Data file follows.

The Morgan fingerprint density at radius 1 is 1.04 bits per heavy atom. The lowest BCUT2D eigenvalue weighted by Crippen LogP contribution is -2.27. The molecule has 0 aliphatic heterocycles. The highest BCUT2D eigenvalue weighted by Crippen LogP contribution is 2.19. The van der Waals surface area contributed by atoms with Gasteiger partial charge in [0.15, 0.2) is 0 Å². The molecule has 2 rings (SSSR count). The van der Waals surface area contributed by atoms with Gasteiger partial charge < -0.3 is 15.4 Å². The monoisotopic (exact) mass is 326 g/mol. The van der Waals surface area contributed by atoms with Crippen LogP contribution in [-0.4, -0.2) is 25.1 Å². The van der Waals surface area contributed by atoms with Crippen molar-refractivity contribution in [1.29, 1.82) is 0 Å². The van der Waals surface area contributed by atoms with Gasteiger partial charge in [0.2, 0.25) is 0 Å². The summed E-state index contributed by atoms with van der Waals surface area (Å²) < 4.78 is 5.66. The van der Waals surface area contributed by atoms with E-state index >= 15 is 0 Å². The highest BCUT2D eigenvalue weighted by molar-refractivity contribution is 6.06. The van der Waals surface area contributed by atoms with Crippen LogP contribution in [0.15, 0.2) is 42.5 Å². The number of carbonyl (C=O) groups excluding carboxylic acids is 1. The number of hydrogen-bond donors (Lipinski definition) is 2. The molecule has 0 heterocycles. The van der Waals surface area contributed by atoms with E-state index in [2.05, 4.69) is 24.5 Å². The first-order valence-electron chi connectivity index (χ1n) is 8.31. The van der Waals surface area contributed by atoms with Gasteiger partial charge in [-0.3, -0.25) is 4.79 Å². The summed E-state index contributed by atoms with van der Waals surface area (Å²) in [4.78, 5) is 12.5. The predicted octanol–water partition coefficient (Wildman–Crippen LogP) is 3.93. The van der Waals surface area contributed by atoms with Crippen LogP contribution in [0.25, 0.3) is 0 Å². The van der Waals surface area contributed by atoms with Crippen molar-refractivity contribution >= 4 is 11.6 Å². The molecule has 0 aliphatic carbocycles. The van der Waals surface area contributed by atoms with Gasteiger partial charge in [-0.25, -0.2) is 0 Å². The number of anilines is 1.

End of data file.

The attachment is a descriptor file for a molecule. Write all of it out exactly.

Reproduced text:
The Morgan fingerprint density at radius 1 is 1.04 bits per heavy atom. The lowest BCUT2D eigenvalue weighted by Crippen LogP contribution is -2.27. The molecule has 0 aliphatic heterocycles. The highest BCUT2D eigenvalue weighted by Crippen LogP contribution is 2.19. The van der Waals surface area contributed by atoms with Gasteiger partial charge in [0.15, 0.2) is 0 Å². The molecule has 2 rings (SSSR count). The van der Waals surface area contributed by atoms with Gasteiger partial charge < -0.3 is 15.4 Å². The monoisotopic (exact) mass is 326 g/mol. The van der Waals surface area contributed by atoms with Crippen LogP contribution in [-0.4, -0.2) is 25.1 Å². The van der Waals surface area contributed by atoms with Crippen molar-refractivity contribution in [1.29, 1.82) is 0 Å². The van der Waals surface area contributed by atoms with Gasteiger partial charge in [0.2, 0.25) is 0 Å². The summed E-state index contributed by atoms with van der Waals surface area (Å²) < 4.78 is 5.66. The van der Waals surface area contributed by atoms with E-state index >= 15 is 0 Å². The highest BCUT2D eigenvalue weighted by molar-refractivity contribution is 6.06. The van der Waals surface area contributed by atoms with Crippen LogP contribution in [0.15, 0.2) is 42.5 Å². The number of carbonyl (C=O) groups excluding carboxylic acids is 1. The number of hydrogen-bond donors (Lipinski definition) is 2. The molecule has 0 heterocycles. The van der Waals surface area contributed by atoms with E-state index in [2.05, 4.69) is 24.5 Å². The first-order valence-electron chi connectivity index (χ1n) is 8.31. The van der Waals surface area contributed by atoms with Gasteiger partial charge in [-0.3, -0.25) is 4.79 Å². The summed E-state index contributed by atoms with van der Waals surface area (Å²) in [4.78, 5) is 12.5. The predicted octanol–water partition coefficient (Wildman–Crippen LogP) is 3.93. The van der Waals surface area contributed by atoms with Crippen LogP contribution in [0.25, 0.3) is 0 Å². The van der Waals surface area contributed by atoms with Crippen molar-refractivity contribution >= 4 is 11.6 Å². The molecule has 0 aliphatic carbocycles. The van der Waals surface area contributed by atoms with Gasteiger partial charge in [-0.25, -0.2) is 0 Å². The number of anilines is 1.